rTo THE EDITOR OP THE "SPECTATOR.'] SLE,—Some time ago I was asked to join in an effort about to be made (so it was said) to reinstate Baker Pasha in the military service of the Crown. I refused, and hoped to hear no more of the matter,—feeling, as it would seem much too confidently, that nothing could come of so unwise a proposal. Within the last few days I hear that, so far from having been abandoned, it is obtaining wide support and sanction amongst persons of char- acter and standing, including Members of both Houses. You, Sir, will be, no doubt, aware whether this is so. If it be, it is high time that some public protest were made; and I know of no place so fit for the purpose as your columns.
I have always understood that the soldier in a national army (as distinguished from the soldier of fortune, whose sword is at the service of the highest bidder) is solemnly pledged to the defence of his nation's life,—to the upholding of the ground and bulwarks of that life, of which by far the most important is the sacredness and purity of the family, by the sacrifice of his own life, if needed.
The soldier of fortune is engaged to do the business of killing, and, of course, takes the highest price he can get, in hard cash and all other tangible ways. It is his trade. But if the national soldier allows himself to regard his work as a trade, and not as a very noble profession, he becomes at once the most dangerous of all men to family, and therefore to national, life. This danger is more threatening to England than to any other nation, because our Eastern Empire, in which our soldiers spend so much of their lives, holds out such strong temptation to them to look on themselves, not as national soldiers, but soldiers of fortune. It is all the more needful for us to keep up a high standard of duty, and so to bring home to our soldiers that they are not mere killing machines.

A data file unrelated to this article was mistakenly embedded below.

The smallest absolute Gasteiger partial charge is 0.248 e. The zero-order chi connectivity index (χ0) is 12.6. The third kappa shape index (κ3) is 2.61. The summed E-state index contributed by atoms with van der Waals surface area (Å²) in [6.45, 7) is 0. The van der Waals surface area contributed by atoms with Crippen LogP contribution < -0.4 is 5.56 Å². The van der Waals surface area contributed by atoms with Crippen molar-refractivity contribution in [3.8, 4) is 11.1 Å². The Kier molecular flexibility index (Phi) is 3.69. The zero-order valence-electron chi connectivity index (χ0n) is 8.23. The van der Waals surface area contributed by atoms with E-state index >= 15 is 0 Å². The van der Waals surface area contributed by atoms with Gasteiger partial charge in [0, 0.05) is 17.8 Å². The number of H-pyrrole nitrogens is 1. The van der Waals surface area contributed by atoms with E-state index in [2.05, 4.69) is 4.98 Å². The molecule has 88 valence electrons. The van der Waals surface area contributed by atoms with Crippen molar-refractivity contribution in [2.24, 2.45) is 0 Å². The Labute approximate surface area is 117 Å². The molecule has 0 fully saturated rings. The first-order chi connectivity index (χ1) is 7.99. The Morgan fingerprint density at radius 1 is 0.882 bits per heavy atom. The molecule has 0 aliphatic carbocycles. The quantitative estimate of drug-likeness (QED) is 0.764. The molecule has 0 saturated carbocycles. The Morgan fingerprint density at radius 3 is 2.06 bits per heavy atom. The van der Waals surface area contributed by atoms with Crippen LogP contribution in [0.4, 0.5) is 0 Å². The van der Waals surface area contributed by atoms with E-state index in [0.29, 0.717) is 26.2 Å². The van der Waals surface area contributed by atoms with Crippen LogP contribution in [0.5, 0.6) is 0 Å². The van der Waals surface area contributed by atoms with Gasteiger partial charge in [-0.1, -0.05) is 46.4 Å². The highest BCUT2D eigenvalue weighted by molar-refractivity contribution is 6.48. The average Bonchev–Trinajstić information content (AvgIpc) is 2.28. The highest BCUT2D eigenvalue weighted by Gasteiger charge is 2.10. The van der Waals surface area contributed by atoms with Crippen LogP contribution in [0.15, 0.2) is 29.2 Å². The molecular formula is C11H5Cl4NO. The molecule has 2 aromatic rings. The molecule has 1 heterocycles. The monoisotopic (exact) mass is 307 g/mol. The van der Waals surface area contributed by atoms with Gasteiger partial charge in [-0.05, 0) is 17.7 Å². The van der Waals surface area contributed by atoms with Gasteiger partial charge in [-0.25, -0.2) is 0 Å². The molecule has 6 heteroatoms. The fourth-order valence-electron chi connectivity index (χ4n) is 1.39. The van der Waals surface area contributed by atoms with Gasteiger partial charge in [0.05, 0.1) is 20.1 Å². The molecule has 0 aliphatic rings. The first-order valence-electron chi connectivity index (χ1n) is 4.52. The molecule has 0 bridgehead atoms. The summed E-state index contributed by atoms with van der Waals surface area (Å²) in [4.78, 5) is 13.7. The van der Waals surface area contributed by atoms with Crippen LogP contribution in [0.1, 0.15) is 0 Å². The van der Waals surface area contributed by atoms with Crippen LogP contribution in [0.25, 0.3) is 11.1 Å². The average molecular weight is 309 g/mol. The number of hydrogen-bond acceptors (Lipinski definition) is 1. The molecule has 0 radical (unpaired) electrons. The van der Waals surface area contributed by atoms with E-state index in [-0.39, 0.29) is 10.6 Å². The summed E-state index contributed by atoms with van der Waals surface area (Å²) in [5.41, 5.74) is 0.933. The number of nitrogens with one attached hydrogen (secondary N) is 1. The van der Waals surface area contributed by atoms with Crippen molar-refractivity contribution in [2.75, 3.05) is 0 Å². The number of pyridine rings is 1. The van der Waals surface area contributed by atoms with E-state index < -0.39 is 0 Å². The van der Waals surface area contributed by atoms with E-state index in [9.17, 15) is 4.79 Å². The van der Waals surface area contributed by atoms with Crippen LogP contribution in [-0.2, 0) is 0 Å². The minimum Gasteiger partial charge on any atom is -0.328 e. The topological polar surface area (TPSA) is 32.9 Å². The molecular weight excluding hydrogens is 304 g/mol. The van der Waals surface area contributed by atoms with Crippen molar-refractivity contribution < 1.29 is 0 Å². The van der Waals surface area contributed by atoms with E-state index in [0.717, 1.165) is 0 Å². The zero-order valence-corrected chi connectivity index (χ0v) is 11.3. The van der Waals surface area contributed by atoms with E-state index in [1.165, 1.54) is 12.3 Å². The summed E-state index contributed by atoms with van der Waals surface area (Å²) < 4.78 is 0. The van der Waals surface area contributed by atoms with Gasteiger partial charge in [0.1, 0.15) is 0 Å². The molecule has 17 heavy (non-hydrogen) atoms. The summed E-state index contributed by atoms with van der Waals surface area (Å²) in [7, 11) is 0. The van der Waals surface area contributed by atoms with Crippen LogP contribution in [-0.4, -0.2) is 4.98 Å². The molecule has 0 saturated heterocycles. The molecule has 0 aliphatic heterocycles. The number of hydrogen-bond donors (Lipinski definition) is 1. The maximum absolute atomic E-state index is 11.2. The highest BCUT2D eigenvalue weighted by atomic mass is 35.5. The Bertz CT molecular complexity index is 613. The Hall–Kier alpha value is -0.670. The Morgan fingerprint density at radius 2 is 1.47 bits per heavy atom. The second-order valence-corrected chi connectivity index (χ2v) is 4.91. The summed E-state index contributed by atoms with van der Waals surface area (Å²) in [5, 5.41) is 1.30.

How, then, stands the case in question P I dislike referring to an old and bad story ; but there is no help for it when such a challenge is before us. Here, then, is a man of mature years, in command of a regiment, married, of high distinction as a soldier, who indecently assaults a modest girl in a railway car- riage, and so persistently that she is driven to risk her life to avoid him. Is that the kind of man England needs to lead her young soldiers in battle P I hope that all of us have long since pardoned the man, and are still sorrowing over such a fall—that we are glad to hear of his making such atonement as is possible in services where the soldier of fortune is needed. But that is quite another thing from asking that he may be restored to a place of honour in our Army.
"Non tali until-it) nee defensoribus istis Tempns eget."
—I am, Sir, &c.,